Navan Fort Heritage Apps

I’m spending today doing a bit more research on Navan Fort for the Navan Fort Heritage Apps project. I’m working with Macha Media, CAIDRE Teo and a group of young people to produce two bilingual apps for the ancient site. The two apps aim to bring the rich archaeological and mythological heritage of the location to life for young children and their families and older teenagers and adults.

Navan Fort

Side view of the mound at Navan Fort, Armagh
Navan Fort, Armagh [copyright NIEA]
Navan Fort (Emain Macha is Old Irish, Eamhain Mhacha in modern Irish)  is located in the townland of Navan, outside Armagh City. The site is part of an important archaeological landscape that includes Haughey’s Fort, The King’s Stables and Loughnashade. Navan Fort is located on a low hill  and consists of a circular enclosure 250 metres in diameter, surrounded by a bank and ditch. Inside the enclosure two monuments are visible. Off-centre to the northwest is an earthen mound 40 metres in diameter and 6 metres high. Also slightly off-centre to the southeast is the circular impression of a ring-barrow, about 30 metres in diameter.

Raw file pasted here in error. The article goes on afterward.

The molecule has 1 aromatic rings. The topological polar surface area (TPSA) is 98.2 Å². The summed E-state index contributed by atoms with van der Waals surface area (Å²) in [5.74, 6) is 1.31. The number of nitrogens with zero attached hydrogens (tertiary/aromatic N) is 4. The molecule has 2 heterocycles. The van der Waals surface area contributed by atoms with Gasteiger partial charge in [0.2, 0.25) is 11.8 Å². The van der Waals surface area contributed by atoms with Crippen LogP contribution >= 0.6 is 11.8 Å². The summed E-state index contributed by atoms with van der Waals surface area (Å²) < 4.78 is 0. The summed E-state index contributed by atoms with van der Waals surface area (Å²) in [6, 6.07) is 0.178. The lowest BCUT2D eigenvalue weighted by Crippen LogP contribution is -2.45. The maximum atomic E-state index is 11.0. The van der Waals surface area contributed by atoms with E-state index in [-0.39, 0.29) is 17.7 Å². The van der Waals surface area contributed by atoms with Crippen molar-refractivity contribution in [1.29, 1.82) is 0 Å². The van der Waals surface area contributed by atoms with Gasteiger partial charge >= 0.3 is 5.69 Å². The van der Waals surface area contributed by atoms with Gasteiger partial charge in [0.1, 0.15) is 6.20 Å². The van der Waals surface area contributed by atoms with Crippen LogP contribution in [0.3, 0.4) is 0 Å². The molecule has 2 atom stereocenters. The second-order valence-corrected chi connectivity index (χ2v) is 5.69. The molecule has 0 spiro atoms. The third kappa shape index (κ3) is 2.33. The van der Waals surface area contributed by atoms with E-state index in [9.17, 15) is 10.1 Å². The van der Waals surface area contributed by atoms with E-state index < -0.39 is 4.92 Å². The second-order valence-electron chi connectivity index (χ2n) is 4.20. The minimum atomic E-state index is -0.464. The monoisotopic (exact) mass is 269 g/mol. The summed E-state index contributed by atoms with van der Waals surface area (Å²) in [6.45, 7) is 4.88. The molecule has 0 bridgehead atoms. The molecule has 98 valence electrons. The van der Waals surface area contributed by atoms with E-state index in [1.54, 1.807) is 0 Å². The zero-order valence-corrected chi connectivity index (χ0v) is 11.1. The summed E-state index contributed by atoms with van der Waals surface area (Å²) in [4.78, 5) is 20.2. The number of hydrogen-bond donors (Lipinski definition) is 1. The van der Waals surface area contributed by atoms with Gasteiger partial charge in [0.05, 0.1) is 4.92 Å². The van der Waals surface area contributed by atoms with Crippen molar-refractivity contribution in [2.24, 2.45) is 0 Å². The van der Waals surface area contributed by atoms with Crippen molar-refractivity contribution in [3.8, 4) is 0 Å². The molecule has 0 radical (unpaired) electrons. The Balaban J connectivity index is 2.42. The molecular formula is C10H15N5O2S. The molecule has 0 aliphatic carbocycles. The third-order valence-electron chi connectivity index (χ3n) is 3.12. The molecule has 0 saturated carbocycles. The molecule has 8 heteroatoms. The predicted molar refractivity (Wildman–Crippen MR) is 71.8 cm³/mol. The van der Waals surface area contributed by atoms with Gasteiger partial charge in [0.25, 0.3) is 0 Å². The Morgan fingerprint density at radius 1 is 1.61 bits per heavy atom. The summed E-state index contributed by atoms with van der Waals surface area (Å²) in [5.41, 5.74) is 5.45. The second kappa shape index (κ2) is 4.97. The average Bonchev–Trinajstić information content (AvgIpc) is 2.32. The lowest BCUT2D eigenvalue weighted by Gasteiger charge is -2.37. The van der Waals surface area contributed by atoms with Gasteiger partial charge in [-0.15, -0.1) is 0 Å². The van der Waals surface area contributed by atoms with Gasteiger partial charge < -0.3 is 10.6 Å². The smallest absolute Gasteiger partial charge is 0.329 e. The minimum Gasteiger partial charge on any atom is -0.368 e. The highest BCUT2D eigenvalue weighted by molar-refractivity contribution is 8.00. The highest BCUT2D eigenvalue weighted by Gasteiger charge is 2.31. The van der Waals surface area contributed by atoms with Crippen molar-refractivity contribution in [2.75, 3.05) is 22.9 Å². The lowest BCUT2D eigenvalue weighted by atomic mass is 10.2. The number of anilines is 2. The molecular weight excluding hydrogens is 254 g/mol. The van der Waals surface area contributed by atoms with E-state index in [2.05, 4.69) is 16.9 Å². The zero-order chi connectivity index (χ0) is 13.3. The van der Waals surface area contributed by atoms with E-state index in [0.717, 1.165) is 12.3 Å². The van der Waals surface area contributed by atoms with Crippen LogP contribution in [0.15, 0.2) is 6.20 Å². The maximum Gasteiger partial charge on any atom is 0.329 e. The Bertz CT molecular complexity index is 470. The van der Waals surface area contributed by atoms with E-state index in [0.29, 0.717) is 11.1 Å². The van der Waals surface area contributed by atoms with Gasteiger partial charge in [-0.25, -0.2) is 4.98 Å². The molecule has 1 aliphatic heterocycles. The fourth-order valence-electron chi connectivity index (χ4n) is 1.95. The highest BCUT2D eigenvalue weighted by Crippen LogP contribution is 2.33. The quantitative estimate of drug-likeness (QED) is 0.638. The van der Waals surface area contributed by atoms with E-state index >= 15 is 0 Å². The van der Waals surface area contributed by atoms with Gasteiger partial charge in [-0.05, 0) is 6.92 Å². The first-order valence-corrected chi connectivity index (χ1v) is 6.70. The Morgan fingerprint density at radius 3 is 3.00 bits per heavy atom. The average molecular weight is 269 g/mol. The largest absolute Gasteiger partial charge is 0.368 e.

Aerial view of Navan Fort
Aerial view of Navan Fort [copyright NIEA]
Archaeological excavations have revealed occupation layers that date back as far as the Neolithic period. Navan Fort continued to be used into the Late Bronze Age and Iron Age when a number of figure of eight structures were built. The 40 metre mound was created in in the Iron Age, in 95 BC. A circular building consisting of four concentric rings of posts around a central oak trunk was erected on the site. The structure was then deliberately burnt down filled with stones and covered in a mound of earth and turf. This process is considered to be part of some important Pagan ritual and the site continued to be considered sacred into the early Christian period. It is towards the end of this period that monks began to transcribe the tradition of Emain Macha.

According to Irish mythology and historical tradition it was the capital of the Ulaid, the people who gave their name to the province of Ulster. Legend relates that it was founded by the goddess Macha in the 7th or 5th century BC, and was the seat of Conchobar Mac Neasa in the tales of the Ulster Cycle.

Take a look at the website or the blog feed below to find out more.

Navan Fort Heritage Apps

Bringing the heritage of Eamhain Mhacha to life